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Date the New Year with the Symbolic Foods of a Seder

September, 1999

Many interfaith families find that by making the holidays their own--adapting them in ways that fit their own family's needs--they can create new traditions for their family that work for them.

What follows is a description of how my family, which originates in India, celebrates Rosh Hashanah. If you find beauty and meaning in this tradition, as I do, you may wish to add it to your own celebration.



Tahel shanah u-virkhoteha! Let the new year begin with all its blessings...

With this hearty declaration, the Rosh Hashanah feast begins in my home. But, like many families of Sephardic (North African and Hispanic) and Mizrahi (Eastern) origin, we don't actually eat the meal until we have recited many blessings in the context of a special Rosh Hashanah seder.

The seder consists of symbolic foods that represent our wishes for the new year. It is called a "seder yehi ratzon (may it be God's will)," because we ask God to guide us and provide us with bounty, strength and peace in the year ahead. Many of the foods are blessed with puns on their Hebrew names that turn into hopes that our enemies will be destroyed.

The Talmudic origins of the seder date back to a discussion by Rabbi Abaye about omens that carry significance (Horayot 12a). He suggested that at the beginning of each new year, people should make a habit of eating the following foods that grow in profusion and are therefore symbolic of prosperity: pumpkin, a bean-like vegetable called rubia, leeks, beets and dates. Jewish communities throughout the world have adapted this practice, creating seders of their own.

This version of the seder was conducted in Calcutta, where my family is from. Though it delays the main meal by a few extra minutes, your Rosh Hashanah celebration will be enriched, infused with the blessings of life none of us should take for granted.

Arrange seven bowls on a platter and fill them with the following fruits and vegetables: dates; pomegranates; apples in honey; string beans; pumpkin; spinach and scallions. The original custom calls for a fish head to represent fertility, as well as a sheep's head: a tangible symbol of our wish to be heads, not tails--leaders, not stragglers. The sheep's head (the brains were removed and cooked) also served as a reminder of the ram that saved Isaac's life; we recite the story of the binding of Isaac on the second day of Rosh Hashanah. In my family, however, we have discontinued using these last two items: the fish because its Hebrew name, "dag," sounds like the Hebrew word for worry, "d'agah;" the sheep's head... for obvious reasons...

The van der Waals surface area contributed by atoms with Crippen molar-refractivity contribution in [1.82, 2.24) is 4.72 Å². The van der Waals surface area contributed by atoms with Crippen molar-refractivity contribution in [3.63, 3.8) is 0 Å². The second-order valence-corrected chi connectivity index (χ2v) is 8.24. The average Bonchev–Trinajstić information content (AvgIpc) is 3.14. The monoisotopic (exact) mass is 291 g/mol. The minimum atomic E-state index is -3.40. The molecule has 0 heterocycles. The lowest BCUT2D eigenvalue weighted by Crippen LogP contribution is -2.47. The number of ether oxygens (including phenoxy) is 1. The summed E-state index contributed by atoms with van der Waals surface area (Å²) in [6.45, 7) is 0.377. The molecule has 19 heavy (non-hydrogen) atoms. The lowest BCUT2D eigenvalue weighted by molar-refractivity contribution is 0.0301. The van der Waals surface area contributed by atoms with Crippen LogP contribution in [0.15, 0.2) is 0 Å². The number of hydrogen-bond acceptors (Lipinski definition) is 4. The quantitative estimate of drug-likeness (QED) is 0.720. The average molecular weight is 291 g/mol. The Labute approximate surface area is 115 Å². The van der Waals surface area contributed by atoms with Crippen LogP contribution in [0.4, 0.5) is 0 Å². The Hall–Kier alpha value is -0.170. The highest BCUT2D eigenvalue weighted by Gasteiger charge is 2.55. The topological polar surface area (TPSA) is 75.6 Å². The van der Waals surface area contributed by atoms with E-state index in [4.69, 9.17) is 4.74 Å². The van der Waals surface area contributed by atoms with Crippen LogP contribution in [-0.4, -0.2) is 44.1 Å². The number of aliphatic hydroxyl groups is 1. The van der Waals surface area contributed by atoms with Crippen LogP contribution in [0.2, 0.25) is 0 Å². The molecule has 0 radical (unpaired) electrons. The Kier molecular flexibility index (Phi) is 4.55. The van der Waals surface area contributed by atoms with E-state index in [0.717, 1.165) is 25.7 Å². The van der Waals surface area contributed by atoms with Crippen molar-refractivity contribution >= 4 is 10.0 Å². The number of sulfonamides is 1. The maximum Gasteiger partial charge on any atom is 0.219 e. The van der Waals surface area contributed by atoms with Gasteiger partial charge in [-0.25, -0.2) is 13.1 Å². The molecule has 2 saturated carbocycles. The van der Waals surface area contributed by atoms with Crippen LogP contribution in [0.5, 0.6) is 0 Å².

1. Dates: Temarim

Advance preparation: Stuff pitted dates with walnuts.

At the seder: Pass around the bowl of dates and, before eating, recite together: May it be Your will, God, that all enmity will end. May we date this new year with peace and happiness. (The word for "end," yitamu, sounds like tamar, the Hebrew word for date.)

Barukh atah Adonai, elohenu melekh ha-olam, borei p'ri ha-etz.
Blessed are You, Adonai, Ruler of the universe, Who has created the fruit of the tree.

2. Pomegranate: Rimon

Advance preparation: Peel and remove all seeds from the pomegranate. Place the seeds in a bowl. If pomegranates are difficult to find, you may substitute figs, which also have numerous seeds. Try counting the number of seeds--if you have the patience.

At the seder: Pass around the bowl of pomegranate seeds and, before eating, recite: May we be as full of mitzvot (commandments or good deeds) as the pomegranate is full of seeds.

If you haven't counted the number of seeds, guess the average number a pomegranate has. Hint: It has something to do with the number of mitzvot (commandments) in the Torah.

3. Apples in honey: Tapuah ba-d'vash

Here's where Ashkenazic and Sephardic tradition meet.

Advance preparation: Slice apples and dip in honey, or create a traditional apple preserve by cooking apple quarters until they are soft in a small amount of water sweetened with sugar and spiced with whole cloves and rosewater.

At the seder: Pass around the apple and before eating, recite: May it be Your will, God, to renew for us a year as good and sweet as honey

4. String Beans: Rubia or Lubia

In India, where my family is from, we used a long bean with many seeds in the pod, called lubia, which is so similar to the original rubia that it may be the same vegetable (The Soncino Talmud translates rubia as funugreek, a tiny, bitter seed.) This bean is available in Indian and Chinese grocery shops. Otherwise, substitute string beans.